I feel that this is the sort of book that people will either think is brilliant or they will think Pessoa is too sentimental and sensitive. I have to say that I rarely come across a writer who thinks so deeply and obsessively about certain things. Pessoa's favourite topics seem to be dreams, solitude, writing, the futility of life (was he an existentialist? He reminds me a bit of Meursault). I may share Pessoa's melancholy to some extent but I don't share his negative outlook, his depression and his misanthropic nature! Even so, this was a brilliant book and one I'm so glad I finally read.

    Pessoa's writing really consumed me at times. Definitely a book to be savoured, and a candidate for a re-read.

    When I write, I visit myself solemnly. I have special rooms, remembered by someone else in the interstices of my self-representation, where I take pleasure in analyzing what I do not feel, and I examine myself as if I were a painting in the shadows.

  8. Florencia Florencia says:

    If I write what I feel, it’s to reduce the fever of feeling. What I confess is unimportant, because everything is unimportant. I make landscapes out of what I feel. I make holidays of my sensations. (42)

    He who does not know how to populate his solitude, does not know either how to be alone in a busy crowd.
    - Charles Baudelaire, Crowds

    Some dreams want to transcend our minds. They want to feel alive, be outside and become reality. We all have dreamed about things that, even after we woke up, we are not sure if they actually happened or never left the secure yet claustrophobic mind of ours. And so, while those dreams are trying to abandon that place, magic can happen. When they realize they can't, tragedy awaits.
    This is the story of a man who lived a thousand lives and wrote about the fragile boundary between reality and dreaming with the most beautiful and heartbreaking prose I've ever encountered.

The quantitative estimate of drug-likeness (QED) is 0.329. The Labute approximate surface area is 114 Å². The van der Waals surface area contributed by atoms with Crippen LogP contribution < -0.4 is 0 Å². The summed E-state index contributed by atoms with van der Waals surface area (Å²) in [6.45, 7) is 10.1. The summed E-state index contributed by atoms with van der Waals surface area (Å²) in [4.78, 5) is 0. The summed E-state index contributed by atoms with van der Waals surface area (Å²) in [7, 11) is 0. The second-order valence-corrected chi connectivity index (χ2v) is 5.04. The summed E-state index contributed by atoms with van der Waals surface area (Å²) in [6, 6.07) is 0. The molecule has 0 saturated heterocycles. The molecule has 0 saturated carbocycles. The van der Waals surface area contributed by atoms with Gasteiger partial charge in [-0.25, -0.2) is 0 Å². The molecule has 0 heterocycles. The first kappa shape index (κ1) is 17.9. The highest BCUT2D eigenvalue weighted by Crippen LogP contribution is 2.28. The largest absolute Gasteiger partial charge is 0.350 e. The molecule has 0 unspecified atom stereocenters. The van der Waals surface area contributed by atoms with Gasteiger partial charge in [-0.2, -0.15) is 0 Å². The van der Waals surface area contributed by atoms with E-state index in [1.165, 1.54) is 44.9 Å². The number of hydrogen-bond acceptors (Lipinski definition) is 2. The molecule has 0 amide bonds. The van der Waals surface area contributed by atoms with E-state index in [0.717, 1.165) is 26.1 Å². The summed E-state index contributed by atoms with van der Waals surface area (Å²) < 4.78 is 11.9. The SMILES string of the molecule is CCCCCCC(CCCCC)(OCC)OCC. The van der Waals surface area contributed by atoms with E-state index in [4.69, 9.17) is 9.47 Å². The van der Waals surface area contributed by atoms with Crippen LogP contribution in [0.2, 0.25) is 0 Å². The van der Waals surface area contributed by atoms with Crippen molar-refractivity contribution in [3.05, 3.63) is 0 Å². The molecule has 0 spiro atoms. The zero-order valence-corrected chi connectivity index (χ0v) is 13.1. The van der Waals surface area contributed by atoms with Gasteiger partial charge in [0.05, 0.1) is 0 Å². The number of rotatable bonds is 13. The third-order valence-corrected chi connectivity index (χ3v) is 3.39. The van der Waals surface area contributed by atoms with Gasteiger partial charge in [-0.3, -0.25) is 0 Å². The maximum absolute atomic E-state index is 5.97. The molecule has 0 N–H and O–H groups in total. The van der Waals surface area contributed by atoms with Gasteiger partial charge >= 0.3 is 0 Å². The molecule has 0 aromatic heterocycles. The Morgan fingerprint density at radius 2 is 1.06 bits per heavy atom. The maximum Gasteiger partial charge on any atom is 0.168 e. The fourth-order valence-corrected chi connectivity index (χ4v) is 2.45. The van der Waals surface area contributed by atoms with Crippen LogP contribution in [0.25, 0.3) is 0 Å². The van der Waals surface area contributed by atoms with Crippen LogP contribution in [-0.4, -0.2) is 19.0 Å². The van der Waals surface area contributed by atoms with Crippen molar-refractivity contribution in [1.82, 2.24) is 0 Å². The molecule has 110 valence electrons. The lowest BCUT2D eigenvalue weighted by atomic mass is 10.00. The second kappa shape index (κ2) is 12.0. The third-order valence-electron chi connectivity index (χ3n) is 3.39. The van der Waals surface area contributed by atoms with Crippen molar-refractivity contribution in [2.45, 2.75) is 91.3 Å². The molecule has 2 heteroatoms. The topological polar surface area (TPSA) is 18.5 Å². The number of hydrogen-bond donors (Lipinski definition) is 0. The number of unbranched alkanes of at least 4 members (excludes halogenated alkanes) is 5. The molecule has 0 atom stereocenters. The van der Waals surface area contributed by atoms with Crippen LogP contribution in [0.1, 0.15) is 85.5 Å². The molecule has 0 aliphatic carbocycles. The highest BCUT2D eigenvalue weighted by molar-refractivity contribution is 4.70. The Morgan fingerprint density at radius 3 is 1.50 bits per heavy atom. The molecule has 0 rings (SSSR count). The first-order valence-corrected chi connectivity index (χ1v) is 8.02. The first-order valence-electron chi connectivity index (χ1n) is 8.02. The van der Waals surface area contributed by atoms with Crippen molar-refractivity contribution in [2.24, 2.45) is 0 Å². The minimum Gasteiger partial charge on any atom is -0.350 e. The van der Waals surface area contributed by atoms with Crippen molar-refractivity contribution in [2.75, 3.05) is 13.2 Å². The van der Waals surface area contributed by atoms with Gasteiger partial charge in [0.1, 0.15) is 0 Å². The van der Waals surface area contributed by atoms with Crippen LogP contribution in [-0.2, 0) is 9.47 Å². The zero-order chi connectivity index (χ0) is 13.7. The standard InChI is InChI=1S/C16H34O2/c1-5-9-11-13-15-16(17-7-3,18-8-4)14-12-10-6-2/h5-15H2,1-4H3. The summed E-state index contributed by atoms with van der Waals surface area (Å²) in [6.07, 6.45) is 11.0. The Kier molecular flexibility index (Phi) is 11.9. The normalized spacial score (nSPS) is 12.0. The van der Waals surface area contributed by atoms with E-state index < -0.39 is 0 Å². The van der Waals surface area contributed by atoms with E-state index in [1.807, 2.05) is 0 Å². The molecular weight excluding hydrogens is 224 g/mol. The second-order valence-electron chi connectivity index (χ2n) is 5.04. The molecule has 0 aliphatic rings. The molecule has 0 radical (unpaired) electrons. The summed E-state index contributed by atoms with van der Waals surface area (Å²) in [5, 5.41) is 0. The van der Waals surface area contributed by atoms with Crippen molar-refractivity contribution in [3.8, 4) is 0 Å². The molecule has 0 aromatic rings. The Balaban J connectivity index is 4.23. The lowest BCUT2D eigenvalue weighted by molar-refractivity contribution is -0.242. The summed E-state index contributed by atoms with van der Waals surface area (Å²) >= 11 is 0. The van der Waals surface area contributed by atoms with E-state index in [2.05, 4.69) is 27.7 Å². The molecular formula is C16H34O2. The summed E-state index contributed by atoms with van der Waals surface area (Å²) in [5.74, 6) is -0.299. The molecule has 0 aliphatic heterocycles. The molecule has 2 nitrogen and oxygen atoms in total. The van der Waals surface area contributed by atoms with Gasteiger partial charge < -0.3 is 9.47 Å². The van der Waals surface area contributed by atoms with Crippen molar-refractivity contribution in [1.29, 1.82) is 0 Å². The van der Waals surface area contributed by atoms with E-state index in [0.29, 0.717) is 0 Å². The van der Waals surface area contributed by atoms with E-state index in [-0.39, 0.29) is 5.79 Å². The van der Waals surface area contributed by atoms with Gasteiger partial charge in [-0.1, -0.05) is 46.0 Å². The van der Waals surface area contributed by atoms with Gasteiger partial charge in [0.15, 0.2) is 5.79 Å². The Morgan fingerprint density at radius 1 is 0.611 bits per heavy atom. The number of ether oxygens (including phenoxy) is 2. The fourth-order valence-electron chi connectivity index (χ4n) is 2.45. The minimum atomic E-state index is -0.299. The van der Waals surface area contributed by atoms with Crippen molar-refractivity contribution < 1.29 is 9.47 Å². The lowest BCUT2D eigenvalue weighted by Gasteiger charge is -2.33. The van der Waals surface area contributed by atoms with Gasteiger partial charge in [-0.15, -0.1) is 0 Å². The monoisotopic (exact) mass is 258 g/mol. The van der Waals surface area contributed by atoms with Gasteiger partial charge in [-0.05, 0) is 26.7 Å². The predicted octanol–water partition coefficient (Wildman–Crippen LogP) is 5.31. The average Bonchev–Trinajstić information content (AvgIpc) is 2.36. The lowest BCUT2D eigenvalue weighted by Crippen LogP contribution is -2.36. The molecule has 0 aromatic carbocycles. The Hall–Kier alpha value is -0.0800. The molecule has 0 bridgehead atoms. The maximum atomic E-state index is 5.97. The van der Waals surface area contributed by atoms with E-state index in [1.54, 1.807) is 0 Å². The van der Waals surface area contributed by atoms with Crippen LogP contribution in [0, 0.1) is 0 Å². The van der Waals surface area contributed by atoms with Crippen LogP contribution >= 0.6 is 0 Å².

I wanted to read this book for a long time. When I found it, I did something I try not to do: I skimmed it. I wanted to see something before my better judgment had control over my literary anxiety. Before I knew, I found myself reading a mesmerizing passage that I couldn't leave until I finished it.
    Lucid Diary
    My life: a tragedy booed off stage by the gods, never getting beyond the first act.
    Friends: not one. Just a few acquaintances who imagine they feel something for me and who might be sorry if a train ran over me and the funeral was on a rainy day. The logical reward of my detachment from life is the incapacity I’ve created in others to feel anything for me. There’s an aureole of indifference, an icy halo, that surrounds me and repels others. I still haven’t succeeded in not suffering from my solitude. It’s hard to achieve that distinction of spirit whereby isolation becomes a repose without anguish... (579)

    From that moment, I just knew it was going to be an extremely emotional experience. Whoever said that reading is a passive activity, never found a book with the power of taking his soul out for a ride.
    What a book. I could relate to almost every word. Every yearning for something that could never happen. Every loss that did happen. Every thought made by a restless mind. And every feeling conceived by an isolated heart longing for an endless dream. A cure. Redemption. Or nothing.